Viral Hemorrhagic Fevers

Viral hemorrhagic fevers (VHFs) refer to a group of illnesses that are caused by several distinct families of viruses. Some viruses that cause hemorrhagic fever can spread from one person to another. Ebola, Marburg, Lassa and Crimean-Congo hemorrhagic fever viruses are examples.

Frequently Asked Questions

What are viral hemorrhagic fevers (VHFs) ?

Viral hemorrhagic fevers are a group of illnesses that are caused by several different viruses. Some of these illnesses are mild, but many are severe, life-threatening diseases, such as Ebola, Marburg, Lassa and Rift Valley fevers. All these viruses share a number of features, which include:

Where are viral hemorrhagic fevers found ?

The viruses that cause viral hemorrhagic fevers are found over much of the world. However, because each virus is associated with one or more particular host species, the virus and the disease it causes are usually seen only where the host specie(s) live(s). Occasionally people become infected by a host that has been exported from its native habitat. Also, an individual may become infected in a region where the virus occurs naturally, and then travels elsewhere; if the virus is a type that can be spread person-to-person, the traveler could infect other people. Because more and more people travel each year, outbreaks of these diseases are a real threat in places where they rarely, if ever, have been seen before.

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How are viral hemorrhagic fevers spread?

Transmission of viral hemorrhagic fevers varies by the type of virus. For most, the virus is spread when people come into contact with infected animals (such as rats, mice or non-human primates), their urine, feces or other body secretions. Other viruses are spread through the bite of infected mosquitoes or ticks. Some VHFs can also be spread from person-to-person. This type of transmission can occur directly, through close contact with infected people or their body fluids, or indirectly, through contact with objects contaminated with infected body fluids (for example, contaminated bedding or syringes).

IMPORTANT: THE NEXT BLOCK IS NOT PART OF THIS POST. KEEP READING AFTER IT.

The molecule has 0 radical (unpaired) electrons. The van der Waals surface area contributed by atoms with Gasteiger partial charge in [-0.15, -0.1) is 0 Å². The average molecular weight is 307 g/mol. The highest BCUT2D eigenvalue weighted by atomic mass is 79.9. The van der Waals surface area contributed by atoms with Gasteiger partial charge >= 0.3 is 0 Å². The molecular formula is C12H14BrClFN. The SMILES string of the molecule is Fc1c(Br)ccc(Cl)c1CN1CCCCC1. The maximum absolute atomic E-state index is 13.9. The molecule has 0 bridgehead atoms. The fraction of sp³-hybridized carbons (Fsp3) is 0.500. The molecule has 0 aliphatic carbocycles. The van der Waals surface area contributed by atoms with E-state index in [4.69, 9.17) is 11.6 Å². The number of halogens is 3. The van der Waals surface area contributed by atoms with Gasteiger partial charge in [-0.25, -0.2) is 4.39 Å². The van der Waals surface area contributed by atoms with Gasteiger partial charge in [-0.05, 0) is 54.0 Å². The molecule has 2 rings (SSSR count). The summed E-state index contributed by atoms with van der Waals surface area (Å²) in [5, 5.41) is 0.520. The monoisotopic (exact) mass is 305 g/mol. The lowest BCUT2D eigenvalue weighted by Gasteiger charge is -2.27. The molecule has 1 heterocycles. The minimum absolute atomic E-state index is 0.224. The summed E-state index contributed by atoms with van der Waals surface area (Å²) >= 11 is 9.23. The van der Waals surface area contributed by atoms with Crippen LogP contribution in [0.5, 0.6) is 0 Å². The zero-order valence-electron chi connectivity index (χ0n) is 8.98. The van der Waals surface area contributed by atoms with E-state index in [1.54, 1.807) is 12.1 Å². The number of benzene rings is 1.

What are the symptoms?

Specific symptoms depend on the virus, but they can include fever, fatigue, dizziness, muscle aches, loss of strength and exhaustion. In more severe cases symptoms may include bleeding under the skin, in internal organs, or from the mouth, eyes or ears. Severely ill patients may show signs of shock, nervous system malfunctions, coma, delirium and seizures.

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How soon after exposure do symptoms appear?

The onset of symptoms varies with the different types of viruses, and can range from several days to several weeks.

What is the treatment for viral hemorrhagic fevers?

Patients with VHFs receive supportive care, such as fluids and breathing aids, but there is no cure or established drug treatment.

How can viral hemorrhagic fevers be prevented ?

In general, the risk of an individual’s getting sick when traveling outside the United States depends of the area visited. Travelers to less developed countries are generally at greater risk than those traveling to developed areas. People should check the Centers for Disease Control and Prevention (CDC) travel advisories (www.cdc.gov/travel) and avoid traveling to areas with known outbreaks of viral hemorrhagic fevers.

Some general measures for the prevention of many illnesses, including VHFs, when traveling outside the United States include the following:

For more information about Viral Hemorrhagic Fevers, contact the Vermont Department of Health, Epidemiology Field Unit, 1-800-640-4374 (in VT only), or 802-863-7240.

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